Monday, 3 March 2014

For Peace in Central African Republic

For peace creation in Central African Republic, pour la paix en Centrafrique

UN Chief Ban Ki Moon urges peacekeeping forces

Presiden Catherine Samba-Panza has refused to allow her country to implode on itself or watch as Central African citizens are harassed and intimidated by rebel forces. She has also remain steadfast in keeping her government functioning throughout the war reminding the rebels that nothing will stop her from defeating them. Stability is crucial for Central African Republic it reassures the public that the government hasn't abandon them. President Samba-Panza has called on the international community not just Western countries but Africa and Asian countries to aid her government in putting a final end to the war or conflict in the country. The Central African military still functions with the help of 8, 000 African Union troops representing a variety of African countries including Chad and Rwanda whose own conflict from 20 years ago is being replayed in Central African Republic. Some 2,000 French troops also operate alongside the AU troops and Central African soldiers despite the fact that AU troops have been operating in Darfur and Somalia without the inclusion of Western military forces.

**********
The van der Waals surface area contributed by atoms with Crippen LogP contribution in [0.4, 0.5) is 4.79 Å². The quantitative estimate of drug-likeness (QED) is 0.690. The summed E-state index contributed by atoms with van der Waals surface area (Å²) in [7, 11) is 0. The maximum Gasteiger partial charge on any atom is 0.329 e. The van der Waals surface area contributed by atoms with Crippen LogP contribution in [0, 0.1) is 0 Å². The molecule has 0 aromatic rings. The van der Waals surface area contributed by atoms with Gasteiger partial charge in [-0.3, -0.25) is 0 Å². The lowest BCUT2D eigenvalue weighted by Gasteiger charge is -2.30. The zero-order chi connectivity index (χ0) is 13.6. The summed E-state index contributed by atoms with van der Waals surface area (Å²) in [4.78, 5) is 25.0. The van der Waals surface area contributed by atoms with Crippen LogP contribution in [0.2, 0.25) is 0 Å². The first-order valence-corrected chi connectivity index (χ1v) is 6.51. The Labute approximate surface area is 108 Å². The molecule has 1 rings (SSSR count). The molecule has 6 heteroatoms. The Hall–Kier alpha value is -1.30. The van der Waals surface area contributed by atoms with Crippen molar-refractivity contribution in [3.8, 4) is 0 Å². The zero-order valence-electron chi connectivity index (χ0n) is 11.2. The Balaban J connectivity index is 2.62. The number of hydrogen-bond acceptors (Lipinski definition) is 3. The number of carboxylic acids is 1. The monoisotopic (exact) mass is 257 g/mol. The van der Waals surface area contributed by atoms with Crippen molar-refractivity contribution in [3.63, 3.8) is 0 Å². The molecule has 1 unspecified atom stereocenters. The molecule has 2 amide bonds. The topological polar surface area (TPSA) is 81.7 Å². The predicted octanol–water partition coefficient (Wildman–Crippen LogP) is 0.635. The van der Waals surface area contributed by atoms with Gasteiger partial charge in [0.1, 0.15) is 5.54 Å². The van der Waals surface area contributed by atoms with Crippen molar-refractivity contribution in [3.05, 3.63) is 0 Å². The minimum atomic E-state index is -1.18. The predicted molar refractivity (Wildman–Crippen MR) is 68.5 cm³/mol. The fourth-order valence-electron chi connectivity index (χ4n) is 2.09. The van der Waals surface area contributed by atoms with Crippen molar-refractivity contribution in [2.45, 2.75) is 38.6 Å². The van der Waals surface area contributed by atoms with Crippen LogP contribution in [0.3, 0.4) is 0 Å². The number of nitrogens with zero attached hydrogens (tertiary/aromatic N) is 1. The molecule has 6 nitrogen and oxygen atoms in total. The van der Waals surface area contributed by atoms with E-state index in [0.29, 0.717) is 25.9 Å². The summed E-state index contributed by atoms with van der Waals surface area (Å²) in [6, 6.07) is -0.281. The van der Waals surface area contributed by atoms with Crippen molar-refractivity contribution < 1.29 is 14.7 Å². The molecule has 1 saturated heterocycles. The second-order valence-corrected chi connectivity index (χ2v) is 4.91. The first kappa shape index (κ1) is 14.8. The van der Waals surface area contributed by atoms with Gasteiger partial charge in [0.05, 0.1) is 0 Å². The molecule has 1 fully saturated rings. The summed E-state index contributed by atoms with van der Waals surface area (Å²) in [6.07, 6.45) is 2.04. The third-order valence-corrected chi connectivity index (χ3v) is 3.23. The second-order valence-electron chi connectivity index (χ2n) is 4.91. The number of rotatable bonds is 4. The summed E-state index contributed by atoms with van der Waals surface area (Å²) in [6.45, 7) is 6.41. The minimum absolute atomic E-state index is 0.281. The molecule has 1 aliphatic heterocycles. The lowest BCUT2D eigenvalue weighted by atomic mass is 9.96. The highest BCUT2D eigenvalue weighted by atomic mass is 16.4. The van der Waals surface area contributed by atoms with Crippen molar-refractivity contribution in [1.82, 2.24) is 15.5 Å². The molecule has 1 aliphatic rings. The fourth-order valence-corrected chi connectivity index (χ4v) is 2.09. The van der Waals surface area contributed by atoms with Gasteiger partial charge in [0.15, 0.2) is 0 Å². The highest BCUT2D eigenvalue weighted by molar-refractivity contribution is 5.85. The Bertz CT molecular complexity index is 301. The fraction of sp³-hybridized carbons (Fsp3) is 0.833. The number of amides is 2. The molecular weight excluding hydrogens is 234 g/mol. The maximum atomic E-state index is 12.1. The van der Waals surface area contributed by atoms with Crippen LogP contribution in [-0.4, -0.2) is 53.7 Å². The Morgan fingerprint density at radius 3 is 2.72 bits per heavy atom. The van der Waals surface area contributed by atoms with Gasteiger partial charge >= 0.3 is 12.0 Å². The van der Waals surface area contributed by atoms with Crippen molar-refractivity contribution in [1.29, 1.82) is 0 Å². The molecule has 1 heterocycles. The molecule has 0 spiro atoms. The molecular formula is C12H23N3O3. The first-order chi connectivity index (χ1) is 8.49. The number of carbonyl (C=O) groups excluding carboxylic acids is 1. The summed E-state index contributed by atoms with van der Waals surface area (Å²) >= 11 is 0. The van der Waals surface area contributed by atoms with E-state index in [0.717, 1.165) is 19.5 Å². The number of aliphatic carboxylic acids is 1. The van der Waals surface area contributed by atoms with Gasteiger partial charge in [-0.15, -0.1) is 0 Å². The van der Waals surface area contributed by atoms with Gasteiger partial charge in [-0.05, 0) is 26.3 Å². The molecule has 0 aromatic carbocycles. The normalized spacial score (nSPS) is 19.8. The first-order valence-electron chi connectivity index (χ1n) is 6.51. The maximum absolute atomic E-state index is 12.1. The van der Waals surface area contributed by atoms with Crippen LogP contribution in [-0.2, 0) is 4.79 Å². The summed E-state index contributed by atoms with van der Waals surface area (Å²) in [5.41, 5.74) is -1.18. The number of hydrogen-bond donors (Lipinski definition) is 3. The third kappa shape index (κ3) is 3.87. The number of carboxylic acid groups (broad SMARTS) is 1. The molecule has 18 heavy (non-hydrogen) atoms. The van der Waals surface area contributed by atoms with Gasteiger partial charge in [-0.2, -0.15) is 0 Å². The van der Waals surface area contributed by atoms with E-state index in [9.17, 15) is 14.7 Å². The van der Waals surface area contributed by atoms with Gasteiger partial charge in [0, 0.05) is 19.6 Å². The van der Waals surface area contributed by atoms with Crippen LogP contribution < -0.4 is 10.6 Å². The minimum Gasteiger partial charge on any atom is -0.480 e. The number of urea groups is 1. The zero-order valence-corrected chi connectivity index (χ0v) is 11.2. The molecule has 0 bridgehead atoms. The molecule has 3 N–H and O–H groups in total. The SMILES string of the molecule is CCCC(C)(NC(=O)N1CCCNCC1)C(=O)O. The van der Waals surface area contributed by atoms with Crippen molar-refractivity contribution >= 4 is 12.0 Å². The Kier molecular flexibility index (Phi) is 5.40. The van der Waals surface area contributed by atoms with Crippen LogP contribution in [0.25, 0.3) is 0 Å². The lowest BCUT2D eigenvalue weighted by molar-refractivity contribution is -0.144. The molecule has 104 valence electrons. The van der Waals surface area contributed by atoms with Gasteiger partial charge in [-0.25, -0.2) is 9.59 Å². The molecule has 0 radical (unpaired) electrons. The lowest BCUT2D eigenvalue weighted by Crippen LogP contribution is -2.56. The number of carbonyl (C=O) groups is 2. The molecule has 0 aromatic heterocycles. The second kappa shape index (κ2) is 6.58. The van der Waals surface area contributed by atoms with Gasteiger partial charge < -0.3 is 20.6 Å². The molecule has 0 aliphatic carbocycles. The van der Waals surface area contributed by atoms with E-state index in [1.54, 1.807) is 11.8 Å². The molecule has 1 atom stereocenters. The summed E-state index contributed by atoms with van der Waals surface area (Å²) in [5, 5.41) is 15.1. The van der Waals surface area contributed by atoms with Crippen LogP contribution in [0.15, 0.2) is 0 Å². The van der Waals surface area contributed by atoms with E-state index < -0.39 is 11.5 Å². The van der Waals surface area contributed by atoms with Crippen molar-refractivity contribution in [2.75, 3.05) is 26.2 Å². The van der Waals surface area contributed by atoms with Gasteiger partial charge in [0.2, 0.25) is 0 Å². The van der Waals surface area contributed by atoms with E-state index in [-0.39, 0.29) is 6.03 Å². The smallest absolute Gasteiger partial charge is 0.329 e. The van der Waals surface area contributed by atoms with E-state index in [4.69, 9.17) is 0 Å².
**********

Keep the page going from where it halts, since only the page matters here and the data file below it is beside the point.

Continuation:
Last year, French President Fracnois Hollande had been garnering support for a possible EU military deployment (read NATO troops) to Central African Republic made up of countries as diverse as Georgia and Turkey. The EU troops would form part of a larger United Nations peacekeeping force. It would be the UN's latest peacekeeping mission in Africa. CAR's neighbors DR Congo, Somalia, Darfur already have peacekeeping missions attempting to restore stability within each country. Turkey had promised humanitarian aid for CAR as the country now faces a food crisis while its citizens continue on their exodus to safety. UN Secretary Ban Ki Moon had asked Turkish President on troop commitment to end the violence in Central African Republic. However Turkey has been hesitant to confirm sending its troops to Central African Republic as the government focuses on the Syrian war in their own backyard. Central African Press  reported that a Turkish delegation to the Organization of Islamic Conference are still discussing the possibility to send troops. The EU is hoping that Turkey's sympathy for fellow Muslims in CAR would be the driving force behind joining the EU deployment when it occurs. Which explains the pressure on Turkey. Coincidentally, Turkey is not an EU member. Meanwhile Chadian Politician Ahmat Yacoub met with Turkish press to speak on CAR's instability and its affects on Chad. 

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